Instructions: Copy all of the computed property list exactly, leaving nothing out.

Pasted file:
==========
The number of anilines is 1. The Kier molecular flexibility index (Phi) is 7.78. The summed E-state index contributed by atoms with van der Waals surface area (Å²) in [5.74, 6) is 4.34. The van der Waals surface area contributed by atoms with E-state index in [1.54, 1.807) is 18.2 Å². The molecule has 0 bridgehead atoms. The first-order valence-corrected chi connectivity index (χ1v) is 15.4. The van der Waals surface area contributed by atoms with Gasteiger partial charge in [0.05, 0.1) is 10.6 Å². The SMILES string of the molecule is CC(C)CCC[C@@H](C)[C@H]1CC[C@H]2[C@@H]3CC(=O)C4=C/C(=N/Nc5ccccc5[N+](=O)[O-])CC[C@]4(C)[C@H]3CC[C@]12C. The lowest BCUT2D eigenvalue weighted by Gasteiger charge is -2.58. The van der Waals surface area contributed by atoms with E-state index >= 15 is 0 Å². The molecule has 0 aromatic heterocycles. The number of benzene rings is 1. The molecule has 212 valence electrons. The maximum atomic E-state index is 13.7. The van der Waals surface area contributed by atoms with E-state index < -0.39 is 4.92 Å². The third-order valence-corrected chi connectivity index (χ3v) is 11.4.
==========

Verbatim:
The number of anilines is 1. The Kier molecular flexibility index (Phi) is 7.78. The summed E-state index contributed by atoms with van der Waals surface area (Å²) in [5.74, 6) is 4.34. The van der Waals surface area contributed by atoms with E-state index in [1.54, 1.807) is 18.2 Å². The molecule has 0 bridgehead atoms. The first-order valence-corrected chi connectivity index (χ1v) is 15.4. The van der Waals surface area contributed by atoms with Gasteiger partial charge in [0.05, 0.1) is 10.6 Å². The SMILES string of the molecule is CC(C)CCC[C@@H](C)[C@H]1CC[C@H]2[C@@H]3CC(=O)C4=C/C(=N/Nc5ccccc5[N+](=O)[O-])CC[C@]4(C)[C@H]3CC[C@]12C. The lowest BCUT2D eigenvalue weighted by Gasteiger charge is -2.58. The van der Waals surface area contributed by atoms with E-state index >= 15 is 0 Å². The molecule has 0 aromatic heterocycles. The number of benzene rings is 1. The molecule has 212 valence electrons. The maximum atomic E-state index is 13.7. The van der Waals surface area contributed by atoms with E-state index < -0.39 is 4.92 Å². The third-order valence-corrected chi connectivity index (χ3v) is 11.4.